• In the U.S we are starting to see some evidence of capacity constraints pushing up wages and consumer prices. However, the pace of the pick-up is still quite moderate, which means that the need for Fed tightening is not as urgent, allowing them to move at a fairly gradual pace.
  • Increased government spending is the common theme for both Mr Trump's and Mrs Clinton's campaigns. This may imply a faster pace of rate hikes by the Fed as the economy does not have much spare capacity to absorb any material fiscal stimulus. Hence, it would need to be balanced by tighter monetary policy. Such a combination would probably be positive for USD.
  • In Europe, talk of tapering by the European Central Bank (ECB) does not look justified as long as inflation is not making material progress towards the ECB's target. The ECB is likely to extend its quantitative easing programme at its meeting in December.
  • Growth in the Eurozone seems solid, with composite Purchasing Manager Indices (PMIs) staying over 50, implying expansion, for the past three years, even in the face of a range of geo-political shocks. That resilience will be tested again going into 2017 with a crowded political calendar. Brexit negotiations, the Italian referendum on a new constitution in early December and national elections in France, the Netherlands and Germany in 2017 are inescapable risks in the coming year.
  • For the U.K., the focus on limiting immigration points to a “hard” Brexit and means that trade and investment flows are likely to take a hit. The U.K.'s large current account deficit means that GBP will remain vulnerable.
  • We remain concerned over China's ballooning credit-to-GDP ratio despite efforts aimed at deleveraging. Rapid lending, high investment rates and slowing growth are a combination that suggests an inefficient allocation of credit and an eventual bad debt crisis. In China the process is largely internal – so no Lehman shock – and dominated by the state. Consequently, this implies that China's growth rate should grind much lower should the credit bubble pop.
  • In Japan, the relentless grind of demographics means that growth has likely settled around its potential at 0-1 per cent, with fluctuations driven by fiscal policy or swings in the exchange rate. The emphasis needs to be on structural reform to raise the potential growth rate. Unfortunately, it is hard to find much evidence of progress, despite the government's dominance of both houses of parliament.
  • Adjustments in Emerging Markets (EM) in the last few years in reaction to slower Chinese demand, lower commodity prices and the taper tantrum have improved growth prospects especially in countries like Argentina, Brazil, Indonesia, Mexico and Russia. This should help resilience if the U.S. implements two or three rate hikes in 2017, as we expect.
  • Asia still looks solid in the face of sluggish growth in the developed world and troubles in China. Low inflation and (mostly) solid government finances give policy flexibility if needed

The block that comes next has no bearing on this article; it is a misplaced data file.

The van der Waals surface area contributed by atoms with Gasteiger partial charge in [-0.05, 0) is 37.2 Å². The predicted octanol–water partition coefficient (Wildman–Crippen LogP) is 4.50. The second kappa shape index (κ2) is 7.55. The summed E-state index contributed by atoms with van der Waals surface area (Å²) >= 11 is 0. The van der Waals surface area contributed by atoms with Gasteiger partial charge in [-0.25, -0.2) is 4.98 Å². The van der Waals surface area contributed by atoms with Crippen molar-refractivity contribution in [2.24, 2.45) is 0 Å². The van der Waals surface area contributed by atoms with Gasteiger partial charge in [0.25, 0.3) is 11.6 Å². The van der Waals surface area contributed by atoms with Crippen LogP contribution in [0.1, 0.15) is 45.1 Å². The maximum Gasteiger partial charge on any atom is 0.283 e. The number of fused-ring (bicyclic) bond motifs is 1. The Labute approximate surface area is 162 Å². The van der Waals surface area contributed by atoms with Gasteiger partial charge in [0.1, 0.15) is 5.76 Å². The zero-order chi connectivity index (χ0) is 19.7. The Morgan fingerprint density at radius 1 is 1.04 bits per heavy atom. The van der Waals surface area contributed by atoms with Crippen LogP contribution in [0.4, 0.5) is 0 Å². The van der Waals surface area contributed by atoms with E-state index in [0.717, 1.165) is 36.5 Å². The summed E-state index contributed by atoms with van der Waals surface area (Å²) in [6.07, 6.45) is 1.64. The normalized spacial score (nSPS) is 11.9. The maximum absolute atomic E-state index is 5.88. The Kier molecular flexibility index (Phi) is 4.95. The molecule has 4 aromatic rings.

Equities - Mind the Potholes Ahead

“Near-term, sentiments are likely to stay cautious as investors continue to weigh the likelihood of a Fed hike this year. Accordingly, we maintain our cautious stance on equities.”

– Sean Quek, Head Equity Research, Bank of Singapore

Key Points:

  • Near-term, sentiments are likely to stay cautious as investors continue to weigh the likelihood of a Fed hike this year. Much like the rate hike cycle of 2014, we can expect some market fear and perhaps correction post the December hike. Contingent on a compelling correction, we may see an opportunity to add equity risk.
  • Event risks such as the U.S. Presidential election and a crowded political calendar in Europe spell higher volatility ahead. Coupled with the extended valuations, risk-reward remains unfavourable for investors. Accordingly, we maintain our cautious stance on equities.
  • We think the necessary conditions are already in place and continue to expect a rate hike at the December meeting. Volatility is expected to spike in the lead up to the U.S. Presidential election and the Fed's move in December. Coupled with the extended valuations of 18.4x forward price-to-earnings (PE), we remain cautious on U.S. equities.
  • Political risks loom large for European equities given the busy political calendar. These include the negotiations between the U.K. and the EU over the future of their relationship, Italy's constitutional referendum scheduled in December and Germany and France's elections in 2017. With forward PE of 16.3x above long-term average of 13x, we remain cautious on European equities given the prospect of higher political uncertainty.
  • There is little by way of market catalysts for the Japanese stock market. It has also become increasingly clear that any additional short-term monetary or fiscal stimulus is unlikely to have a meaningful impact. Ultimately, the sustained re-rating of Japanese equities would require more meaningful structural reforms that would boost Japan's growth potential. While valuations are not demanding at current levels, we would rather remain cautious in this space and look for companies with high earning visibility.